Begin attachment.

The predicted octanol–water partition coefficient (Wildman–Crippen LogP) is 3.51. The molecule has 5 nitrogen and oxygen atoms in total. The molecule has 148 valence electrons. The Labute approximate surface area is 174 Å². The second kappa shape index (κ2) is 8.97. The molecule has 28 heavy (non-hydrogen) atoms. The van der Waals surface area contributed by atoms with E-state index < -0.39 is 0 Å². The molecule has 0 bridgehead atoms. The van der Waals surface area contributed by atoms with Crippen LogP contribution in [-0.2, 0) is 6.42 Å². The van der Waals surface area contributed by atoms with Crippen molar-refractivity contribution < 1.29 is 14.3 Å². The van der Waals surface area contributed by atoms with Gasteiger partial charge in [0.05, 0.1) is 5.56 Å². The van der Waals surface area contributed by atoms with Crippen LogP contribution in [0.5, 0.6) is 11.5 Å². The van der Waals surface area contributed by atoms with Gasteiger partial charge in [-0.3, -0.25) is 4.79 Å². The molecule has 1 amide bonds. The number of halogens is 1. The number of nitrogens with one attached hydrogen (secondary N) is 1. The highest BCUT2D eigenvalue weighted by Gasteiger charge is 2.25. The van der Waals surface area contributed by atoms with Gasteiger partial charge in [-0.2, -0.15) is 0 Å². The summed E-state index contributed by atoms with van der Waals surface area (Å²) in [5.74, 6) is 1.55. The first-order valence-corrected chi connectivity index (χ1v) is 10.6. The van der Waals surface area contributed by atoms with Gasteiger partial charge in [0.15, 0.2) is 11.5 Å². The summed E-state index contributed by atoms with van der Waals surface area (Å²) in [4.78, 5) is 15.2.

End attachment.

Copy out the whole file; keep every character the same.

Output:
The predicted octanol–water partition coefficient (Wildman–Crippen LogP) is 3.51. The molecule has 5 nitrogen and oxygen atoms in total. The molecule has 148 valence electrons. The Labute approximate surface area is 174 Å². The second kappa shape index (κ2) is 8.97. The molecule has 28 heavy (non-hydrogen) atoms. The van der Waals surface area contributed by atoms with E-state index < -0.39 is 0 Å². The molecule has 0 bridgehead atoms. The van der Waals surface area contributed by atoms with Crippen LogP contribution in [-0.2, 0) is 6.42 Å². The van der Waals surface area contributed by atoms with Crippen molar-refractivity contribution < 1.29 is 14.3 Å². The van der Waals surface area contributed by atoms with Gasteiger partial charge in [0.05, 0.1) is 5.56 Å². The van der Waals surface area contributed by atoms with Crippen LogP contribution in [0.5, 0.6) is 11.5 Å². The van der Waals surface area contributed by atoms with Gasteiger partial charge in [-0.3, -0.25) is 4.79 Å². The molecule has 1 amide bonds. The number of halogens is 1. The number of nitrogens with one attached hydrogen (secondary N) is 1. The highest BCUT2D eigenvalue weighted by Gasteiger charge is 2.25. The van der Waals surface area contributed by atoms with Gasteiger partial charge in [-0.2, -0.15) is 0 Å². The summed E-state index contributed by atoms with van der Waals surface area (Å²) in [5.74, 6) is 1.55. The first-order valence-corrected chi connectivity index (χ1v) is 10.6. The van der Waals surface area contributed by atoms with Gasteiger partial charge in [0.15, 0.2) is 11.5 Å². The summed E-state index contributed by atoms with van der Waals surface area (Å²) in [4.78, 5) is 15.2.